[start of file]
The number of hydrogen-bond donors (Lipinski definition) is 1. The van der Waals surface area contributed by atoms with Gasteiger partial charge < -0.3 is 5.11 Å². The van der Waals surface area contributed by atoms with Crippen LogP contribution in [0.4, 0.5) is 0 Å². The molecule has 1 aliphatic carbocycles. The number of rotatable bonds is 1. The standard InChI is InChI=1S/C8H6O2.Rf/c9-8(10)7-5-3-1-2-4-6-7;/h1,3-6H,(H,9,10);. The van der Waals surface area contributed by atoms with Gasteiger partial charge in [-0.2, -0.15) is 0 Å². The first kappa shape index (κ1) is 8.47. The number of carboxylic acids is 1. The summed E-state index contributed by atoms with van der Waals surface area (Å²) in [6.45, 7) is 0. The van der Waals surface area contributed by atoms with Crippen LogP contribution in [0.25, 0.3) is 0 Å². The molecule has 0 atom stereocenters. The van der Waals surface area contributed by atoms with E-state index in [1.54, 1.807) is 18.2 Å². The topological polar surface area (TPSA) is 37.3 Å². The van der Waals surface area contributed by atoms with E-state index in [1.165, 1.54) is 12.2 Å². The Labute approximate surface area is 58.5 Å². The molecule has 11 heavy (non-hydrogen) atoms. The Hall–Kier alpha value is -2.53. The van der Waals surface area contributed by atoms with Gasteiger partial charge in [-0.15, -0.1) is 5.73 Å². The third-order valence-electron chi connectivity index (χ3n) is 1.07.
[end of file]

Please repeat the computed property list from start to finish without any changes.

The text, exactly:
The number of hydrogen-bond donors (Lipinski definition) is 1. The van der Waals surface area contributed by atoms with Gasteiger partial charge < -0.3 is 5.11 Å². The van der Waals surface area contributed by atoms with Crippen LogP contribution in [0.4, 0.5) is 0 Å². The molecule has 1 aliphatic carbocycles. The number of rotatable bonds is 1. The standard InChI is InChI=1S/C8H6O2.Rf/c9-8(10)7-5-3-1-2-4-6-7;/h1,3-6H,(H,9,10);. The van der Waals surface area contributed by atoms with Gasteiger partial charge in [-0.2, -0.15) is 0 Å². The first kappa shape index (κ1) is 8.47. The number of carboxylic acids is 1. The summed E-state index contributed by atoms with van der Waals surface area (Å²) in [6.45, 7) is 0. The van der Waals surface area contributed by atoms with Crippen LogP contribution in [0.25, 0.3) is 0 Å². The molecule has 0 atom stereocenters. The van der Waals surface area contributed by atoms with E-state index in [1.54, 1.807) is 18.2 Å². The topological polar surface area (TPSA) is 37.3 Å². The van der Waals surface area contributed by atoms with E-state index in [1.165, 1.54) is 12.2 Å². The Labute approximate surface area is 58.5 Å². The molecule has 11 heavy (non-hydrogen) atoms. The Hall–Kier alpha value is -2.53. The van der Waals surface area contributed by atoms with Gasteiger partial charge in [-0.15, -0.1) is 5.73 Å². The third-order valence-electron chi connectivity index (χ3n) is 1.07.